This incident has been described by an eye witness: “In May, 1944, this officer was in the vicinity when an aircraft, shortly after taking off on an operational flight, crashed and burst into flames. Sqn Ldr Davies immediately drove to the scene and observed the rear gunner collapse in an attempt to get out of the aircraft. Heedless of the danger from the ammunition which was exploding, and also aware that the aircraft carried bombs, he climbed on to the wing to extricate the rear gunner whose head and shoulders were hanging over the side of the cockpit. He had to free the latter’s harness which had become entangled in some part of the aircraft, but he finally managed to lift him out of the cockpit and drag him clear of the burning wreckage. Sqn Ldr Davies then attempted to lift the body of the pilot out of the blazing front cockpit but was unsuccessful in doing this owing to smoke and flames. He could see that the pilot had been killed in the crash. After warning all personnel of an imminent explosion he, with the assistance from another airman, carried the gunner to the sick quarters. Less than two minutes after he had left the scene; two 500lb bombs exploded completely destroying the aircraft. The timely and courageous action of Sqn Ldr Davies had saved the life of the rear gunner”.

Another causality was towards the end of May, when Fg Offr. MM Engineer was trying to formate with a group of USAAF B-25 bombers after getting lost. Mistaking him to be a Japanese Oscar, the B-25 gunners fired on the Vengeance, killing Sgt KC Ball, his rear gunner.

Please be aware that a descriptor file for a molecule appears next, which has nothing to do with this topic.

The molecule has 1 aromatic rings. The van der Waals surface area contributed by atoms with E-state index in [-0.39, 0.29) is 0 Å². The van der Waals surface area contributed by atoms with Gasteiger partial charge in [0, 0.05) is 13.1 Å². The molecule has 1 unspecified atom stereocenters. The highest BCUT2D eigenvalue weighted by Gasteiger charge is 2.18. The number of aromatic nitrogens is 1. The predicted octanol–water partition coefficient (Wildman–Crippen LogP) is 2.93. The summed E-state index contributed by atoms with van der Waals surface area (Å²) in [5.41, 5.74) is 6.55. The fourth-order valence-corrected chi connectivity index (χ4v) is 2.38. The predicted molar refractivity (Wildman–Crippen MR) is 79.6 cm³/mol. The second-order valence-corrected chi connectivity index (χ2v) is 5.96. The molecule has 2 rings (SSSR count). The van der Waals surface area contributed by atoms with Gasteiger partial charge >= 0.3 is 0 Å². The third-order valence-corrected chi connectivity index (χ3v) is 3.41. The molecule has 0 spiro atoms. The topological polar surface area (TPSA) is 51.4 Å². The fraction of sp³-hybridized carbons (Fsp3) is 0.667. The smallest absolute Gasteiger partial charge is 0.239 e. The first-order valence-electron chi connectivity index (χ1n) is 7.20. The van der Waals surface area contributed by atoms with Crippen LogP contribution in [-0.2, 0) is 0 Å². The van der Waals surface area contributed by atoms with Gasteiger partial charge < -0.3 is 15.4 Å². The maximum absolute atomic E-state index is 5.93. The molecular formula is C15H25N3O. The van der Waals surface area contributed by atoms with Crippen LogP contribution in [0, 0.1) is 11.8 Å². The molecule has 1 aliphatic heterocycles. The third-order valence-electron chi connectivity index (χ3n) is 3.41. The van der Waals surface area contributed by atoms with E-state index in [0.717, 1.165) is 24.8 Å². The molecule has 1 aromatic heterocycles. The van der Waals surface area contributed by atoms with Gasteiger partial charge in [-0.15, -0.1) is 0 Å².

The squadron’s Equipment Officer, Plt. Offr. SS Bedi had his store in Kumbhirgram and since the flight was based in Uderbund, Bedi had a taxing time shuttling between both locations. One day the Flight Commander complained to Bedi about the un-availability of certain equipment and asked for Bedi’s personal attention in the matter and his immediate visit to the flight. Bedi had been particularly busy on that day and had already visited the flight a couple of times. He turned to the Flight Commander to say he was doing his best to support the flight. With a very serious face, he said, ‘No any the Operation, No any the co-operation Half the Bedi here, half the Bedi there. What the poor Bedi can do?’ From then onwards, Plt Offr. Bedi was always referred to as “Half-the-Bedi.” It was very typical of Bedi that whenever he saw an unfamiliar face, come to him for supplies, without ascertaining the requirement, his answer usually would be: “have not got it”. But, whenever anyone was in a tight corner, he would certainly come to the rescue by producing the item somehow from somewhere.

Plt Offr S S Bedi

Most of the Squadron flying was done in bad weather. In 1944, the monsoon came early in those parts of the country. In the early days of April the weather was fair with small scattered cloud sand good visibility. As the weeks advanced, the air became thick with smoke for at this time of the year, the local tribes set fire to the forests to clear land for planting paddy. The smoke was so dense that it reduced visibility to a few hundred yards.

Despite the weather, In April, the Squadron flew 344 sorties, logging 620 flying hours.